Presentation is loading. Please wait.

Presentation is loading. Please wait.

Acceleration Due to Gravity: Free Fall By: Rosa Marie Kinder and Kenisha Marshall SC441 Honors Class, Fall 2002, Dr. Roman Kezerashvili.

Similar presentations


Presentation on theme: "Acceleration Due to Gravity: Free Fall By: Rosa Marie Kinder and Kenisha Marshall SC441 Honors Class, Fall 2002, Dr. Roman Kezerashvili."— Presentation transcript:

1 Acceleration Due to Gravity: Free Fall By: Rosa Marie Kinder and Kenisha Marshall SC441 Honors Class, Fall 2002, Dr. Roman Kezerashvili

2 Objective To verify that the displacement of a freely falling body released from rest is directly proportional to the square of the elapsed time. To determine from the experiment the value for g, the acceleration due to gravity. To verify that the time of free fall does not depend on the mass of the falling object.

3 Theory Objects acted upon only by the force of gravity are in free fall. If we allow an object to fall in vacuum so that air resistance does not affect its motion, we find a remarkable fact, I all bodies, regardless of their size, shape or composition, fall at the same acceleration the same point near the Earth’s surface. When an object is in free fall (whether up or down) objects are accelerated (or decelerated) at a constant rate by gravity, its magnitude, by the symbol g, and at or near the Earth’s surface g is approximately 9.81m/s^2. this is the standard for g.

4 Equations

5 Procedure Part One The free fall apparatus was previously set up. The free fall pad was positioned under the release mechanism. The steel ball was placed in the release mechanism and secured, but not yet released. Connection to Digital Channel one as made on the Science Workshop Interface. The distance of the free falling object was measured at 0.3m. The ball was released and the data was recorded. The ball was dropped at the same distance for three times, enabling us to calculate the mean. These steps were carried out for several other heights: 0.5m, 0.7m, 0.9m, 1.1m, 1.3m, and 1.5m.

6 Part two The same steps were repeated from part one except the height was changed to 1.0 meters and two balls of different weights were used in order to verify that the time of free falling objects do not depend on the mass of the falling objects.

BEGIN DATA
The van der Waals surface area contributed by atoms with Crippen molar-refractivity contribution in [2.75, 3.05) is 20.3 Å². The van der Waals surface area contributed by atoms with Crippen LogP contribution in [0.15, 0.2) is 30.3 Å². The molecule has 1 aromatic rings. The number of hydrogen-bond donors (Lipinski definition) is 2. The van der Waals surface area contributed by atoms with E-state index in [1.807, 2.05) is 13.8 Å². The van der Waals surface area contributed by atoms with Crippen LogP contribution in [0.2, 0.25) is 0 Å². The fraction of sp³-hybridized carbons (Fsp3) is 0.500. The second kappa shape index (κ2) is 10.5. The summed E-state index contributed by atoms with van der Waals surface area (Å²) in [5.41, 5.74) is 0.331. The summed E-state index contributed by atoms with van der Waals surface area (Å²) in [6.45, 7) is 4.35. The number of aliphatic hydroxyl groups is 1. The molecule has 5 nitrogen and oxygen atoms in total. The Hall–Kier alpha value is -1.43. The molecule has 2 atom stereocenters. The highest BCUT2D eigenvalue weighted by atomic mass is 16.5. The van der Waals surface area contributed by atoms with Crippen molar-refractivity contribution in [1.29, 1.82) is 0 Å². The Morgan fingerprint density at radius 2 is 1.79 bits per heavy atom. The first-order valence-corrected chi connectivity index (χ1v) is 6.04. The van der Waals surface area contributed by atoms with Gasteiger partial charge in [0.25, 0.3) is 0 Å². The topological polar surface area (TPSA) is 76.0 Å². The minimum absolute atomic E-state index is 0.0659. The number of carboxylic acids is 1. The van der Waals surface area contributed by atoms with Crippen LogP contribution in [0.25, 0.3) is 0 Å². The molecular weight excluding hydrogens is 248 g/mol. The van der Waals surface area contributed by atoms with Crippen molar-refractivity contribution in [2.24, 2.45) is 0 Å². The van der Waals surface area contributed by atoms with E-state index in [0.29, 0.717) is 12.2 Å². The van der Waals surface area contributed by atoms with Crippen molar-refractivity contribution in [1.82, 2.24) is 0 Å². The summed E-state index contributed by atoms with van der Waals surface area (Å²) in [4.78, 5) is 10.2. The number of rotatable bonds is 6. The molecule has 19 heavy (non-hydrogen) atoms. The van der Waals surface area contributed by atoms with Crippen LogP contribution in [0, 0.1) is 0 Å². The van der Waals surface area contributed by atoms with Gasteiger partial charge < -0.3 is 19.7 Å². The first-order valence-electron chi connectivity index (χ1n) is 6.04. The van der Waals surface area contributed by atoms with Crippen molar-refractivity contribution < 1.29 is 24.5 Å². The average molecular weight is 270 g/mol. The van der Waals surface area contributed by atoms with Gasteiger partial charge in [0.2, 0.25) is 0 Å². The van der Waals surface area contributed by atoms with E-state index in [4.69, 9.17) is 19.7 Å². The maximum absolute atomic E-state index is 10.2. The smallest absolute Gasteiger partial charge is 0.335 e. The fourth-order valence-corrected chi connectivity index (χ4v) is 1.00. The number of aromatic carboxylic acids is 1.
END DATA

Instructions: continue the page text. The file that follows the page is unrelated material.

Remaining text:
7 Excuse me, Please, get to the point, we are running out of time No problem Professor

8 DataDataDataData Height Y,m Averag e t,s Square of average Time Velocity from eq. (4) Height y=v^2/2g,m % Difference for y

9 Verification that free fall does not depend on the mass of the falling object. Mass of ball, g Average t, s Acceleration due to g from eq. (7) m/s^2 % error

10 Height vs. Time

11 Height vs. Time^2

12 Graphs Velocity vs. Time

13 Questions A ball is dropped from the roof of a building. The ball strikes the ground after 6 s. How tall, in meters is the building?

14 More Questions What is the magnitude of the ball’s velocity just before it reaches the ground?

15 Yes, More Questions. A student throws a ball vertically downward from the top of the building. The ball leaves the thrower’s hand with a speed of 10m/s.What is the speed after falling for 1s, 2s, 3s? How far does it fall in 1s, 2s, 3s? y1 = (9) y2 = (4)y3 = (9) y1 = 14.9my2 = 29.6m y3 = 54.1m

16 Last Question! What is the magnitude of its velocity after falling 10m?

17 Conclusion The experiment was conducted successfully and we were able to obtain a value for g (the acceleration due to gravity) and compare it with the standard. This experiment has shown that the acceleration of free fall is independent of the mass of the falling object.

18 The End Thank You


Download ppt "Acceleration Due to Gravity: Free Fall By: Rosa Marie Kinder and Kenisha Marshall SC441 Honors Class, Fall 2002, Dr. Roman Kezerashvili."

Similar presentations


Ads by Google